To The Editor:
In many parts of New York State, brownfields are present because of illegal dumping of toxic chemicals and other substances into the soil. These substances, many of which are linked to cancer, percolate down to the groundwater level and can contaminate the underground water sources that many areas rely on for drinking water. These contaminated underground areas often plume out and have been discovered under homes, schools and businesses.
Other sources of drinking water can also become polluted. Take the city of Newburgh. That city relies on potable water from Lake Washington. It was discovered that the lake is contaminated with a toxic substance called PFOS that is linked to cancer. The toxin was found in the water supply of Newburgh, and when some residents were tested for the presence of the toxin, their blood, in many instances, revealed levels above the federal guidelines for PFOS, especially in children. Residents were alarmed and rightly so. The town had to install a filtration system to alleviate the toxic levels. This costs big bucks. There is still the concern over the long-term effects from exposure to the contaminated water before remediation took place.
Other states face similar issues. We have all heard about the problems that Flint, Michigan, has had with lead contamination in its drinking water. In many cases, lead levels in the blood of children in that community were dangerously elevated. Such levels can cause all sorts of developmental problems.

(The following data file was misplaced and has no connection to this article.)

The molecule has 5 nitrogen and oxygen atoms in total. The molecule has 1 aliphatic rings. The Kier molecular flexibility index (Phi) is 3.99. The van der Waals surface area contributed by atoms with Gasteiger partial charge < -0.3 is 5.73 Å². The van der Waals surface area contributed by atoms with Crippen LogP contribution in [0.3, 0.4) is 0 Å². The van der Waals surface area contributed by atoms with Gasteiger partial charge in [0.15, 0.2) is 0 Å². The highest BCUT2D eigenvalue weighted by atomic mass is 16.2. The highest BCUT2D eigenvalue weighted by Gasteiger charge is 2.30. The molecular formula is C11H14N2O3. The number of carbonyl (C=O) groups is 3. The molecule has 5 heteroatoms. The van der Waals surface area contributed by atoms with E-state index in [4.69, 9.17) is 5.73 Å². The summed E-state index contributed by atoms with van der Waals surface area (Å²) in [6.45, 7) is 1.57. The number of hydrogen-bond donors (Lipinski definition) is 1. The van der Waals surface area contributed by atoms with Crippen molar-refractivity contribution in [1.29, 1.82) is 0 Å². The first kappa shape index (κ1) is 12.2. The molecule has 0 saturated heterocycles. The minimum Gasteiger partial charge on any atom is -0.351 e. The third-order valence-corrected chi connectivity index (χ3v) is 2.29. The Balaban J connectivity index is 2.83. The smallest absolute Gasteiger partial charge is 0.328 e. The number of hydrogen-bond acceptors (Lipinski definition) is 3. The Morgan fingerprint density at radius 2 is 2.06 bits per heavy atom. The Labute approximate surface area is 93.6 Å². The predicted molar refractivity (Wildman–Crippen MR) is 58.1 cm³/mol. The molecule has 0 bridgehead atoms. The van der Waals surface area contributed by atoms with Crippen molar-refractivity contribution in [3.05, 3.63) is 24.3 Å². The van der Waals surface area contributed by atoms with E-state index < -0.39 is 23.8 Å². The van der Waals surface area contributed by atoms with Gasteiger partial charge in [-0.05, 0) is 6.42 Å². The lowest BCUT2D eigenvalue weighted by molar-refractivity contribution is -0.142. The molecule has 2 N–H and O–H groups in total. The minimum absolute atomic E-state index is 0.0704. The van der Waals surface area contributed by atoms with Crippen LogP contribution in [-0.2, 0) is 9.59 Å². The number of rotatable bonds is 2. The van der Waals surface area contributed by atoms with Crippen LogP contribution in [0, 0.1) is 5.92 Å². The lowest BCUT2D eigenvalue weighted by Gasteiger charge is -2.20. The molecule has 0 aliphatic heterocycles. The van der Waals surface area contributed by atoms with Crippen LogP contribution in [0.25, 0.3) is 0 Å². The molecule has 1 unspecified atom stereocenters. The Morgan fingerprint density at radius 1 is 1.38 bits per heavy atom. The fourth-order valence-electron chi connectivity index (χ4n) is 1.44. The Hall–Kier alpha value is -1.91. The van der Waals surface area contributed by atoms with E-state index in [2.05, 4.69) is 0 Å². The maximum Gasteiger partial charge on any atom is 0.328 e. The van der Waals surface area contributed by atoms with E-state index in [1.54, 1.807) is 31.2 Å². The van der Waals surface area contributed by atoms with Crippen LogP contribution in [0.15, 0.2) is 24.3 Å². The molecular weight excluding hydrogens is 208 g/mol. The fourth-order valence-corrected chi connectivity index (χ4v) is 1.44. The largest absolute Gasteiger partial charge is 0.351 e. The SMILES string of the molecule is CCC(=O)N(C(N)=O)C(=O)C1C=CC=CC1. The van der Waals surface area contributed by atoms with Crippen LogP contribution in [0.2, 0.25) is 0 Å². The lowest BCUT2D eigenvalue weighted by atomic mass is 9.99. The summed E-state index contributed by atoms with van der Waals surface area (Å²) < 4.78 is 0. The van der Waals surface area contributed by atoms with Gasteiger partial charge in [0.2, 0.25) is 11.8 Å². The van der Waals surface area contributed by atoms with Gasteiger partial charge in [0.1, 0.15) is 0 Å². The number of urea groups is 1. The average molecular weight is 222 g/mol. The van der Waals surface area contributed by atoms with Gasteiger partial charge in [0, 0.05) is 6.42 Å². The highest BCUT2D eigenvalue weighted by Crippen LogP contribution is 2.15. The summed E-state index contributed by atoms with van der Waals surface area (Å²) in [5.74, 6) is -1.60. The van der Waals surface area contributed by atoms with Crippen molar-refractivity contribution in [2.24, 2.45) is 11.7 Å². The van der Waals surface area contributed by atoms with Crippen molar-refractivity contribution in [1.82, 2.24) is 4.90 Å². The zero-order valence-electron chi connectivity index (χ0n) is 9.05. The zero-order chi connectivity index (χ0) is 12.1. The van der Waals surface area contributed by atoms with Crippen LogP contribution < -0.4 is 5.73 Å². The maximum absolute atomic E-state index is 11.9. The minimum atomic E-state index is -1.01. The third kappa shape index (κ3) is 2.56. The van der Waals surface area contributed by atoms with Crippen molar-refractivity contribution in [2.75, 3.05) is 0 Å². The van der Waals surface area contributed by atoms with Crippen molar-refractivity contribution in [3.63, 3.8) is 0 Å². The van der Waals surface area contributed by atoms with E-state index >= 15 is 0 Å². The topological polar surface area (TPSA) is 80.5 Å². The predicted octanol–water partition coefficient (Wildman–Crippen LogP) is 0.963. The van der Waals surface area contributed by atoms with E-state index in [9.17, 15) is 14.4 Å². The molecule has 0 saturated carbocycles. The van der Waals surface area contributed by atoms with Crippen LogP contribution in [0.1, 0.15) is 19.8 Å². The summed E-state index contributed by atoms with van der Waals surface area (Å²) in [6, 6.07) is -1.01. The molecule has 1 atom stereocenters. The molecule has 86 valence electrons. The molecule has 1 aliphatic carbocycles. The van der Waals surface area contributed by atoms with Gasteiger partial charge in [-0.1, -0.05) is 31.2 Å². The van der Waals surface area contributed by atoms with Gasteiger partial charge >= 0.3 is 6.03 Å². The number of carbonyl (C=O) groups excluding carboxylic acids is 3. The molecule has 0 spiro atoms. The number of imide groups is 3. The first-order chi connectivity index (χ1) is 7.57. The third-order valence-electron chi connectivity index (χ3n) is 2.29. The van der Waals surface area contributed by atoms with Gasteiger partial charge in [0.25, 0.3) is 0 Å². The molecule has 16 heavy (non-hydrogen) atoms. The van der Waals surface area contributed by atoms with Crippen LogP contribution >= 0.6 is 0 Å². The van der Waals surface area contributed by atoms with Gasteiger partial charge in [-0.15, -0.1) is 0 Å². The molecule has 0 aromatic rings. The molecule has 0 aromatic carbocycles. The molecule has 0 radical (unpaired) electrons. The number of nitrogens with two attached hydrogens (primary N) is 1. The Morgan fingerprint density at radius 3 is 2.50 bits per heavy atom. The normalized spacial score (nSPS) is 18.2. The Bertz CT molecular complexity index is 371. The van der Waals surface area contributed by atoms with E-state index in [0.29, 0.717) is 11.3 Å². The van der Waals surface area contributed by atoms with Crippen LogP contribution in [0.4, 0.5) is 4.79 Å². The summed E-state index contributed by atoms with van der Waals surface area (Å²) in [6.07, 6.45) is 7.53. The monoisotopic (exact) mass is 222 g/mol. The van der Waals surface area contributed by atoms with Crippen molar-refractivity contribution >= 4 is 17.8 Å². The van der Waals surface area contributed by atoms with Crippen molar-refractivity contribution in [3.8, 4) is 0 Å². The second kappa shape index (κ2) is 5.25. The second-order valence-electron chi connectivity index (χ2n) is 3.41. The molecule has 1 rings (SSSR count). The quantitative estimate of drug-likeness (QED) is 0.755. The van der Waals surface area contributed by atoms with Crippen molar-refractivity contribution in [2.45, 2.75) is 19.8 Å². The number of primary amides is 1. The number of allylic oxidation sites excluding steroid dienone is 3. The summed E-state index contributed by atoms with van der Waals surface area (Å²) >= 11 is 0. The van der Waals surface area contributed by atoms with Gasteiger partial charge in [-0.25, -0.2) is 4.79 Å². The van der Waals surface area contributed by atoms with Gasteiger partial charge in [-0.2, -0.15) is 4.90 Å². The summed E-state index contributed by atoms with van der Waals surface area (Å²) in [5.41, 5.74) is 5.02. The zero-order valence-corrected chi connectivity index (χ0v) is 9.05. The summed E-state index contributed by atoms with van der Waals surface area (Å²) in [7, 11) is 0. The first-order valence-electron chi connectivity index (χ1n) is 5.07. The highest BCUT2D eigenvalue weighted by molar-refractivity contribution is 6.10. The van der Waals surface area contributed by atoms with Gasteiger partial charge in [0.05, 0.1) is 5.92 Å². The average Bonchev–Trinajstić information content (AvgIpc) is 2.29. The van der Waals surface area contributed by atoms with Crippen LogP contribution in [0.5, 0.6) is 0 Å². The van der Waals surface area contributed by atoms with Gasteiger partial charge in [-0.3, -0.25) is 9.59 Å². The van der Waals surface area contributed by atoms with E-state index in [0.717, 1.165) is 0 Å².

On Jan. 30, a speaker from the New York Public Interest Research Group (NYPIRG) made a presentation at the Bayside Hills Civic Association regarding the need to protect all sources of drinking water from contamination. The speaker mentioned that there are sites in Nassau and Suffolk counties where the groundwater is compromised. If contamination sites plume out, they can cross county lines and affect other underground areas, including those in parts of eastern Queens. With the cuts in the federal budget to the Environmental Protection Agency, the burden of monitoring, maintaining and remediating as necessary the quality of our drinking water is now pushed more onto the state.
NYPIRG is a not-for-profit, non-partisan watchdog group that works on a variety of socioeconomic issues, including consumer protection, environmental concerns, sustainable energy, public transportation, government accountability, hunger and homelessness, and voting rights.
NYPIRG is attempting to make the public aware of these drinking-water problems and issues. It is also petitioning the NYS Drinking Water Quality Council, which is part of the state Department of Health, to commit to continue to monitor, clean up, safeguard and properly maintain all public water systems throughout the state. It is calling on the council to protect drinking water by establishing the strictest possible health standards for unregulated contaminants.
Please contact your local elected officials and tell them that our drinking-water sources must be protected.